Long-time National Geographic staff historian Mark Jenkins’ new book, Vampire Forensics, is the basis for a new National Geographic Explorer television special premiering in the U.S. Tuesday night at 10 p.m. ET/PT on the National Geographic Channel. It’s not quite an interview with the vampire, but Jenkins shares some of what he learned on the trail of Dracula and his kin.
By Ford Cochran
for Nat Geo News Watch
Fear of the walking dead is old. Sucking blood isn’t always part of it–sometimes they eat you, sometimes they just beat you up. There’s some sort of deep layer of belief that crops up here and there, possibly something shared once in the Indo-European past that survived when the tribes became separate nations.
In twelfth-century England, William of Newburgh, a fairly good historian, wrote about prodigies, oddities well beyond the natural course of events. When you read his stories, they’re pretty much about vampires and related characters–people who die in sin and come back as nasty monsters, like what we would call zombies today, spreading disease with them through the town.
In China, in particular, there’s a living corpse that resembles a European vampire. One is tempted to say there might be a Silk Road connection, but it’s too hard to prove it. The Chinese version doesn’t swoop down on you: He can only hop. But he’s a pretty nasty vampire–not one of the aristocrats, like Dracula, in a cape and evening attire. That’s the work of 19th-century Romanticism. The Chinese vampire is based in the sort of gritty peasant superstition that was condemned by the pope in Europe in the 18th century.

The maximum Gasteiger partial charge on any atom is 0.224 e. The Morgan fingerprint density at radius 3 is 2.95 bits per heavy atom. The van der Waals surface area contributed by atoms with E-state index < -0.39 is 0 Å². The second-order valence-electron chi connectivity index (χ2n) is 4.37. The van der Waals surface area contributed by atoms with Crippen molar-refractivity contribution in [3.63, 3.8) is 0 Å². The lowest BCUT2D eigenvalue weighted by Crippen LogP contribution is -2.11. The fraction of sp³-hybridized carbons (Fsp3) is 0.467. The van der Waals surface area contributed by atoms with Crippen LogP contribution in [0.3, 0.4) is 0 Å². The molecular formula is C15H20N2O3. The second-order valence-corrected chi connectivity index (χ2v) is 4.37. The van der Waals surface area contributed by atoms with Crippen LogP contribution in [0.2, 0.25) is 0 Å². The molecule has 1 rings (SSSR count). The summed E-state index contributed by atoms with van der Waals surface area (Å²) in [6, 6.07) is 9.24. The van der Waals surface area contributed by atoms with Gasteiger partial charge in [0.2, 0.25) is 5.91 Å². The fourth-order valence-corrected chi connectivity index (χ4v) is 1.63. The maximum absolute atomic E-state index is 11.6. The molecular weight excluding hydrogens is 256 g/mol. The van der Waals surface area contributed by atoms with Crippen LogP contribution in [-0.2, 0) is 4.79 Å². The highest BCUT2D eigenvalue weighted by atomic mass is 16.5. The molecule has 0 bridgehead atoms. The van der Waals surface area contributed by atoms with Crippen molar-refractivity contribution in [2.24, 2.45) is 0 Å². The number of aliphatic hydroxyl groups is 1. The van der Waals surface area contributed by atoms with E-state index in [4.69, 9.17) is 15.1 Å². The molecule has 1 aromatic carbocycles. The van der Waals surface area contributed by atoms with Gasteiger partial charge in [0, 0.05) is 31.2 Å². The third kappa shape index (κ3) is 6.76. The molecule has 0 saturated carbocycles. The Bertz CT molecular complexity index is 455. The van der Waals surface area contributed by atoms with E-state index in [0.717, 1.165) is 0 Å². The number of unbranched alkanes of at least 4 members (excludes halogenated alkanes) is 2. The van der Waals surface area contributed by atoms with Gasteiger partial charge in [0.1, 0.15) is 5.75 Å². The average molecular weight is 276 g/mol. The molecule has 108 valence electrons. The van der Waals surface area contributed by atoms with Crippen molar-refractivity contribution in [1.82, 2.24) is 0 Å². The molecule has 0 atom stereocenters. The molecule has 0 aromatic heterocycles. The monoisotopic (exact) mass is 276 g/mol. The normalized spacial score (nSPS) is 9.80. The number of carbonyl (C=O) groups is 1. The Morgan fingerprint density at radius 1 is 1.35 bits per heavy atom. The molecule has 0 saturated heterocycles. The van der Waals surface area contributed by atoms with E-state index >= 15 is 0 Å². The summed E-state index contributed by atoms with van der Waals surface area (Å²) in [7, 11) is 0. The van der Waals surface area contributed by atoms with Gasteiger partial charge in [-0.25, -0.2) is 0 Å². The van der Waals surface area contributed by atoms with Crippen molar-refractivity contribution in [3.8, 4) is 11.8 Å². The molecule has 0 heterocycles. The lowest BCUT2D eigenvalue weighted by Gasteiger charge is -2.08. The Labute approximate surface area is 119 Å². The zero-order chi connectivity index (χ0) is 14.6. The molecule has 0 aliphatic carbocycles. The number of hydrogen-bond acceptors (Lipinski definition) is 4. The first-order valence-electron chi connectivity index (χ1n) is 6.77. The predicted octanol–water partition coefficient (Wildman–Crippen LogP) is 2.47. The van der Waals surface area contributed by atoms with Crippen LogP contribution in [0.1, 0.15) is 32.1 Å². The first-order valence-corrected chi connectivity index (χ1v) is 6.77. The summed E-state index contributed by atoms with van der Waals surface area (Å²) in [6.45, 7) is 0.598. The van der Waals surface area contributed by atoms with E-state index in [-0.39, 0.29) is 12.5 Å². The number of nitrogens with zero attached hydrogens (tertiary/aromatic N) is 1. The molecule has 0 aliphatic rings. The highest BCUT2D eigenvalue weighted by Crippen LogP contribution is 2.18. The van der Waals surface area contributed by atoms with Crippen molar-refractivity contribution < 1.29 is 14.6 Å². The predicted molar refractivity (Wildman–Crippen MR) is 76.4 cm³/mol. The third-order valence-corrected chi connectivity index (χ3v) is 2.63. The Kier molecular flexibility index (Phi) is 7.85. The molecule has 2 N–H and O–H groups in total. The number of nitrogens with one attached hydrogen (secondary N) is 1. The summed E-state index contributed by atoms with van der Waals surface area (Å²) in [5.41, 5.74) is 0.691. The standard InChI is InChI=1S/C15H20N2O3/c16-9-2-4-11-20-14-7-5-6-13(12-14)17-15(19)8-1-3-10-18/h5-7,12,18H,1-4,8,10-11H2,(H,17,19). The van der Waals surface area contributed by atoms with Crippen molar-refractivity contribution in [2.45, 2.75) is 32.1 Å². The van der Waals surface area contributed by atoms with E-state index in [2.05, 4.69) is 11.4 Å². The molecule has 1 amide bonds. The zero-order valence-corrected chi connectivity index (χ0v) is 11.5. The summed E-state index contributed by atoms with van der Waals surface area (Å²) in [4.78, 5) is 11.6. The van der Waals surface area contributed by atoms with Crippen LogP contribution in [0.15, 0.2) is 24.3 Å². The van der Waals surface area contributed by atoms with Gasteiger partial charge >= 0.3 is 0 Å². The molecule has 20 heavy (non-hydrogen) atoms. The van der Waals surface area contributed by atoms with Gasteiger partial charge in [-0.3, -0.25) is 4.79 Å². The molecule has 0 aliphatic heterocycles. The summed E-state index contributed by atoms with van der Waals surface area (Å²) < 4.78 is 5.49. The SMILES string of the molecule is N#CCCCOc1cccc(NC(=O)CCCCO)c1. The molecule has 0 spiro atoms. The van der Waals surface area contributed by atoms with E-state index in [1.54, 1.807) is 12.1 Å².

India’s also full of blood-sucking demons, possibly related to vampires. Many are the deformed spirits of people who weren’t properly cremated, some no larger than your thumb. If you swallow one, it lodges in your intestines and banquets on what’s down there. Sound like cholera? Possibly, as with the European vampire’s connection to plague. Cholera is a deeply feared disease that came about by drinking water infected with human feces, and outbreaks were devastating in India.
In Europe, Greece could be the home of the vampire–the Balkans and Greece. Santorini became especially fertile ground for vampire beliefs, because the volcanic soil preserves bodies, slowing decomposition. Originally, when the dead came back, they weren’t really malicious. There’s a story of a shoemaker who came back and helped his family out by making shoes. Other dead people who were thought to have returned from the grave were seen out in the fields eating beans. Vegetarians, the gentle dead! But those are ancient-vintage legends, before the evil Slavic vampire overwrote them.